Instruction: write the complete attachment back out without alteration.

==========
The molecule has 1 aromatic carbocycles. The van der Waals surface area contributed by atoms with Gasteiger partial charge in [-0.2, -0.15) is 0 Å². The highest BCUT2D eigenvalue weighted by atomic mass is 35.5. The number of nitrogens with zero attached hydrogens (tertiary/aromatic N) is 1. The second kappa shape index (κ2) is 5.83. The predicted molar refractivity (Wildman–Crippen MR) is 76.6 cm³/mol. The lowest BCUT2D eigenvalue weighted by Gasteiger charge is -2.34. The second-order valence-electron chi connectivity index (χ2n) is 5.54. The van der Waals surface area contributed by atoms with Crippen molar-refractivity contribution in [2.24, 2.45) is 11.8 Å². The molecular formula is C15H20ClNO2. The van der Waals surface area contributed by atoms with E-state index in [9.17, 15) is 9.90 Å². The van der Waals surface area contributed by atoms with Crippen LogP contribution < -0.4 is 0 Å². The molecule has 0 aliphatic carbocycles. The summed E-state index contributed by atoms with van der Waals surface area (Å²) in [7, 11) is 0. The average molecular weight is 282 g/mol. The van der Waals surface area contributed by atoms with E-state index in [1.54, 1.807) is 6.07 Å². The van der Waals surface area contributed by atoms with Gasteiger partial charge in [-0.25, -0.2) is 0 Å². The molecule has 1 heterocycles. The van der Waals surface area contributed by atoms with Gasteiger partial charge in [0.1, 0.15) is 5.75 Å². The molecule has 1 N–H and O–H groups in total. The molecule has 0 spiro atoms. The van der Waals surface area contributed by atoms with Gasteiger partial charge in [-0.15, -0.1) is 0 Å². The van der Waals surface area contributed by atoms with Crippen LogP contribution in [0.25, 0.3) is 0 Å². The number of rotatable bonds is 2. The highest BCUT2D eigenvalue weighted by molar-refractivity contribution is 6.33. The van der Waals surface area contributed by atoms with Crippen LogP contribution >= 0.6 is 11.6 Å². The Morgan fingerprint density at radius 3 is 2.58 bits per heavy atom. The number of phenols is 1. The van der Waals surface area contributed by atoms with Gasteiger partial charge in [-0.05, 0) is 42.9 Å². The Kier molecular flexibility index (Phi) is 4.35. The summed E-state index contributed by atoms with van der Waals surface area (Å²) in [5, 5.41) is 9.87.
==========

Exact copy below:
The molecule has 1 aromatic carbocycles. The van der Waals surface area contributed by atoms with Gasteiger partial charge in [-0.2, -0.15) is 0 Å². The highest BCUT2D eigenvalue weighted by atomic mass is 35.5. The number of nitrogens with zero attached hydrogens (tertiary/aromatic N) is 1. The second kappa shape index (κ2) is 5.83. The predicted molar refractivity (Wildman–Crippen MR) is 76.6 cm³/mol. The lowest BCUT2D eigenvalue weighted by Gasteiger charge is -2.34. The second-order valence-electron chi connectivity index (χ2n) is 5.54. The van der Waals surface area contributed by atoms with Crippen molar-refractivity contribution in [2.24, 2.45) is 11.8 Å². The molecular formula is C15H20ClNO2. The van der Waals surface area contributed by atoms with E-state index in [9.17, 15) is 9.90 Å². The van der Waals surface area contributed by atoms with Crippen LogP contribution < -0.4 is 0 Å². The molecule has 0 aliphatic carbocycles. The summed E-state index contributed by atoms with van der Waals surface area (Å²) in [7, 11) is 0. The average molecular weight is 282 g/mol. The van der Waals surface area contributed by atoms with E-state index in [1.54, 1.807) is 6.07 Å². The van der Waals surface area contributed by atoms with Gasteiger partial charge in [-0.25, -0.2) is 0 Å². The molecule has 1 heterocycles. The van der Waals surface area contributed by atoms with Gasteiger partial charge in [0.1, 0.15) is 5.75 Å². The molecule has 1 N–H and O–H groups in total. The molecule has 0 spiro atoms. The van der Waals surface area contributed by atoms with Gasteiger partial charge in [-0.15, -0.1) is 0 Å². The van der Waals surface area contributed by atoms with Crippen LogP contribution in [0.25, 0.3) is 0 Å². The number of rotatable bonds is 2. The highest BCUT2D eigenvalue weighted by molar-refractivity contribution is 6.33. The van der Waals surface area contributed by atoms with Crippen LogP contribution >= 0.6 is 11.6 Å². The Morgan fingerprint density at radius 3 is 2.58 bits per heavy atom. The number of phenols is 1. The van der Waals surface area contributed by atoms with Gasteiger partial charge in [-0.05, 0) is 42.9 Å². The Kier molecular flexibility index (Phi) is 4.35. The summed E-state index contributed by atoms with van der Waals surface area (Å²) in [5, 5.41) is 9.87.